Proposition 1. Mittag-Leffler stability implies asymptotic stability.

Proof. We want to show that for every [epsilon], there is [delta], such that for every x(0) < [delta], we have [parallel]x(t)[parallel] < [epsilon].

We have

[parallel]x(t)[parallel] [less than or equal to] [(m(x(0)) [E.sub.[alpha]] (-[lambda][t.sub.[alpha]])).sup.[beta]]. (8)

For [alpha] [member of] (0,1) and t >0 we have

[E.sub.[alpha]] (-[lambda][t.sup.[alpha]]) [less than or equal to] 1. (9)

Hence

[m.sup.[beta]] (x(0))[([E.sub.[alpha]](-[lambda][t.sup.[alpha]])).sup.[beta]] [less than or equal to] [m.sup.[beta]] (x(0)). (10)

Therefore

[parallel]x(t)[parallel] [less than or equal to] [m.sup.[beta]](x(0)). (11)

Let [OMEGA] be a compact ball [[OMEGA].sub.r] = {x [member of] [R.sup.n]:[parallel]x[parallel] [less than or equal to] r} where r is a given radius. Given that m is continuous and defined on [R.sup.n] we have that m([[OMEGA].sub.r]) is bounded (extreme value theorem) and [m.sup.[??]] (x) achieves its maximal and minimal values. Let f(.) be a function f:r [right arrow] f(r) = max [m.sup.[??]](x) on [[OMEGA].sub.r] [member of] [R.sup.n]. Function f is continuous because m () is locally Lipschitz. Let us take [m.sup.[??]] = /(/). We have that for every [parallel][x.sub.0][parallel] < r, the solution

[parallel]x(t)[parallel] < [m.sup.[beta]]([x.sub.0]) < max [m.sup.[beta]] ([[OMEGA].sub.r])= [epsilon]. (12)

Delta is smaller than the smallest solution of [??] = f(r).

The solution exists because f(r) is continuous and takes

values from [0, e]. Therefore, the origin is stable.

To prove asymptotic stability, it is sufficient to show the attractivity of the origin. It can be done directly from the definition of Mittag-Leffler stability. We have

[parallel]x(t)[parallel] [less than or equal to] [(m(x(0))[E.sub.[alpha]]

(-[lambda][t.sup.[alpha]])).sup.[beta]], (13)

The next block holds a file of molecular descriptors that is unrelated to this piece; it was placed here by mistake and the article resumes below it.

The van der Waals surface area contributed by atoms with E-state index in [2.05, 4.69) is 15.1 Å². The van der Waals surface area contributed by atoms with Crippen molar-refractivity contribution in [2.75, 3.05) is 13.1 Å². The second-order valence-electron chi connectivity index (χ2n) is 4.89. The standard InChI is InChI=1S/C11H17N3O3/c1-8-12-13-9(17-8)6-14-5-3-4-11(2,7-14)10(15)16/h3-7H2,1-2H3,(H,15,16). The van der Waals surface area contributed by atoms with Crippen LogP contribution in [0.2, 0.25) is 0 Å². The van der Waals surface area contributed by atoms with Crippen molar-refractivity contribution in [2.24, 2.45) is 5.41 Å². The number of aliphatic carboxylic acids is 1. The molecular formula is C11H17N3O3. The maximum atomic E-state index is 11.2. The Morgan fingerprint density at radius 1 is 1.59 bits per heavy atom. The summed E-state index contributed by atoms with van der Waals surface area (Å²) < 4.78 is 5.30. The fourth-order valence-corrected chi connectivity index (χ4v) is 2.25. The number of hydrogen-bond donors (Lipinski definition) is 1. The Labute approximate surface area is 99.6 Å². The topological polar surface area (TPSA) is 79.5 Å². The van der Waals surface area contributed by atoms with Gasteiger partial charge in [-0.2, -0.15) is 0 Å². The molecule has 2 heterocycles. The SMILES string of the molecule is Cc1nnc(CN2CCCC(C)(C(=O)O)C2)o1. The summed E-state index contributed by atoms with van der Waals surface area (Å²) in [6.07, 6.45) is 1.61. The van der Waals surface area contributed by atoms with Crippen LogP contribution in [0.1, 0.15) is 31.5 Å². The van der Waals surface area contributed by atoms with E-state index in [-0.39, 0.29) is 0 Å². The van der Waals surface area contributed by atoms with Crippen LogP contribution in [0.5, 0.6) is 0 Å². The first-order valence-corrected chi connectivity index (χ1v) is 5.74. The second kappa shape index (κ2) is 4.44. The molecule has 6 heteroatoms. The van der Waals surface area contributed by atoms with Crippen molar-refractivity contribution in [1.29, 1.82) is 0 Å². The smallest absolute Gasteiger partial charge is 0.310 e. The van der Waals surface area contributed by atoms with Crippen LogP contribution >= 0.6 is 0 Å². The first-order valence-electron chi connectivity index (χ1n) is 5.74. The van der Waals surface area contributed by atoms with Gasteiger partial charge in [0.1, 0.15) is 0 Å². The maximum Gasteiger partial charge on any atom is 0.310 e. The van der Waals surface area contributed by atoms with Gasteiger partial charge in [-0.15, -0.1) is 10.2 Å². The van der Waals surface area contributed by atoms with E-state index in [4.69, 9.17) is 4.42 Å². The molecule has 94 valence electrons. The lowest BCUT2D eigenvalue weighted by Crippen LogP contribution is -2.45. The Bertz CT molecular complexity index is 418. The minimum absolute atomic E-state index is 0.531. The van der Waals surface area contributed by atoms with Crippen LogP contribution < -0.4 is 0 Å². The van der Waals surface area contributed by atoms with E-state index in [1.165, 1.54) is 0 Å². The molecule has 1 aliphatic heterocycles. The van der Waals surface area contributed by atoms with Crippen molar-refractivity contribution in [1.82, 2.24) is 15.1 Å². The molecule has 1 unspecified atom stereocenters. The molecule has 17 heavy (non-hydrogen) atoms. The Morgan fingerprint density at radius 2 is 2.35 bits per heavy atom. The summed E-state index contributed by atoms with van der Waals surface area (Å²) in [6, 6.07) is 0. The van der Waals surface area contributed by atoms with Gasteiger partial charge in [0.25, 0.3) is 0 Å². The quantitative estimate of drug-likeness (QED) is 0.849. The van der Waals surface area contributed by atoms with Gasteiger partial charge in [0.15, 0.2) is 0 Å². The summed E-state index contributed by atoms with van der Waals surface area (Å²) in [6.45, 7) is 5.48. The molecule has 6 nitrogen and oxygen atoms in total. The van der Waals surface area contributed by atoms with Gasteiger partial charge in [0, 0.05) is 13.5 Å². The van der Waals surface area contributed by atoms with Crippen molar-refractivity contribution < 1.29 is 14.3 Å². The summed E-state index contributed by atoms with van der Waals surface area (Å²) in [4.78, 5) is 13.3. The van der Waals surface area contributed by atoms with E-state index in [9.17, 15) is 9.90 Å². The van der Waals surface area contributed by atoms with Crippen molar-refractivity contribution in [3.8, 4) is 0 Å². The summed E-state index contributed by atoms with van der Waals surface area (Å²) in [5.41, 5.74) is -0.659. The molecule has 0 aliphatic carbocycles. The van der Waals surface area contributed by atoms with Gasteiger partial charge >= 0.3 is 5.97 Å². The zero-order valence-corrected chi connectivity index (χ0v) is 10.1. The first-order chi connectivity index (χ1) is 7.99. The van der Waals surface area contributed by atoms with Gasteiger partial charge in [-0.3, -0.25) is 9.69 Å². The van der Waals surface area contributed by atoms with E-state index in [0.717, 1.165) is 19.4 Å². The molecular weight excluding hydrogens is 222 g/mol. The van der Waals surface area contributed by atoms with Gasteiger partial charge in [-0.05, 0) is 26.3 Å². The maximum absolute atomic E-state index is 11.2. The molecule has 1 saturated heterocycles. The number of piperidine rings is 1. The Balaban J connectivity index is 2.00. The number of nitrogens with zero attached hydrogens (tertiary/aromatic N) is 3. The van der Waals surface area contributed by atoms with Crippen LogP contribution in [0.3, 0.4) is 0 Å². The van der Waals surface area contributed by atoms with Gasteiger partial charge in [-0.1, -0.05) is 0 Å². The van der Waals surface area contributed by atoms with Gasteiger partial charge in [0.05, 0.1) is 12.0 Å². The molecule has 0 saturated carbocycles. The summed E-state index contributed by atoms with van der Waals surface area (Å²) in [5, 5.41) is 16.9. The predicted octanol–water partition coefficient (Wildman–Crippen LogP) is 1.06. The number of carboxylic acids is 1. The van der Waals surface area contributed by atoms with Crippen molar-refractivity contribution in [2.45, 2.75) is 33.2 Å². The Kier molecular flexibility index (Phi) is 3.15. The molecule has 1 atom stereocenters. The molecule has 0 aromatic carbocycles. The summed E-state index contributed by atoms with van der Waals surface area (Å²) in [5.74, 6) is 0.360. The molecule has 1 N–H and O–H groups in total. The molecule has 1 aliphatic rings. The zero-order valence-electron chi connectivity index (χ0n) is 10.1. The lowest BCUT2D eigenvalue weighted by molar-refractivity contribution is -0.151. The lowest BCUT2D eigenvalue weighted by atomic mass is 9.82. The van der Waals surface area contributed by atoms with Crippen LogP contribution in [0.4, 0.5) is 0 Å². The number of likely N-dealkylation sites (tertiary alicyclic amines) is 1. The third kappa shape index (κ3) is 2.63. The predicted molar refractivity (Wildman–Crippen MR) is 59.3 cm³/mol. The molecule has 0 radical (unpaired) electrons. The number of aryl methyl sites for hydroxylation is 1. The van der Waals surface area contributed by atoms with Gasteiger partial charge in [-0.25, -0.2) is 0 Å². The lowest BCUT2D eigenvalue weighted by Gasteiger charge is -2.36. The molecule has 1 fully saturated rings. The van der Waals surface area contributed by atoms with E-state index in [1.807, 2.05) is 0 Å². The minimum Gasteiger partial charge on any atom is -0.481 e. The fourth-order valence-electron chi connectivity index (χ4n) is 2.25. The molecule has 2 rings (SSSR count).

where m([x.sub.0]) has a finite value and [E.sub.[??]] (-[??][t.sup.[??]] [right arrow] 0 for t [right arrow] [infinity] [12]. The solution [parallel]x(t)[parallel] is bounded from above by a function convergent to zero and from below by zero. Hence, [MATHEMATICAL EXPRESSION NOT REPRODUCIBLE IN ASCII]. Therefore, the origin is asymptotically stable.

V. DIRECT LYAPUNOV METHOD FOR NON-INTEGER ORDER SYSTEMS

In this section, we will present an extension of Lyapunov direct method for non-integer order systems. This method can be used to verify Mittag-Leffler stability of Caputo systems (Theorem 2). Theorem 2. Let x = 0 be an equilibrium point for the system

[MATHEMATICAL EXPRESSION NOT REPRODUCIBLE IN ASCII], (14)

and D [subset] [R.sup.n] be a domain containing the origin. Let V(t,x(t)):[0, [infinity]) [right arrow] D [subset] R be a continuously differentiable function and locally Lipschitz with respect to x such that:

[[alpha].sub.1][[parallel]x[parallel].sup.a] [less than or equal to] V(t,x(t)) [less than or equal to] [[alpha].sub.2] [[parallel]x[parallel].sup.ab], (15)

[sub.c][D.sup.[beta].sub.t] V(t,x(t)) [less than or equal to] [-[alpha].sub.3][[parallel]x[parallel].sup.ab], (16)

where t [greater than or equal to] 0, x [member of] D, [beta] [member of] (0, 1), [[alpha].sub.1], [[alpha].sub.2], [[alpha].sub.3], a, b are some positive constants. Then the norm of the solution is bounded by a Mittag-Leffler function

[parallel]x(t)[parallel] [less than or equal to] [(m(x(0))[E.sub.[beta]] (-[[alpha].sub.3]/[[alpha].sub.2][t.sup.[beta]])).sup.1/a], (17)

where m is a locally Lipschitz function.

If [beta] = p then the origin is Mittag-Leffler stable.

Proof. See [7], [8].

It is possible to relax the assumptions of Theorem 1 in order to verify asymptotic stability. The following approach uses class-K functions.

Definition 3. (class-K functions). A continuous function [??] :[0, [infinity]) [greater than or equal to] [0, [infinity]) is said to belong to class-K if it is strictly increasing and [alpha](0) = 0 [13].

Theorem 3. Let x = 0 be an equilibrium point for the non-autonomous non-integer order Caputo system. Let us assume that there exists a Lyapunov function and class-K functions [[alpha].sub.i], i = 1, 2, 3 satisfying:

[[alpha].sub.1]([parallel]x[parallel]) [less than or equal to] V (t,x(t)) [less than or equal to] [[alpha].sub.2] ([parallel]x[parallel]), (18)

[sub.c][D.sup.[beta].sub.t] V(t,x(t)) [less than or equal to] [[alpha].sub.3]([parallel]x[parallel]), (19)

where [beta] [??] (0, 1). Then the Caputo system is asymptotically stable.

Proof See [7], [8].

It can be observed, see for example [7]-[9], that direct application of theorems 2 and 3 is not very useful for checking the stability of non-integer order systems. There are, however, certain rules which allow constructive use of these theorems.

Theorem 4. Let x(t)[member of]R be a continuous and differentiable function. Then for t greater or equal than 0, we have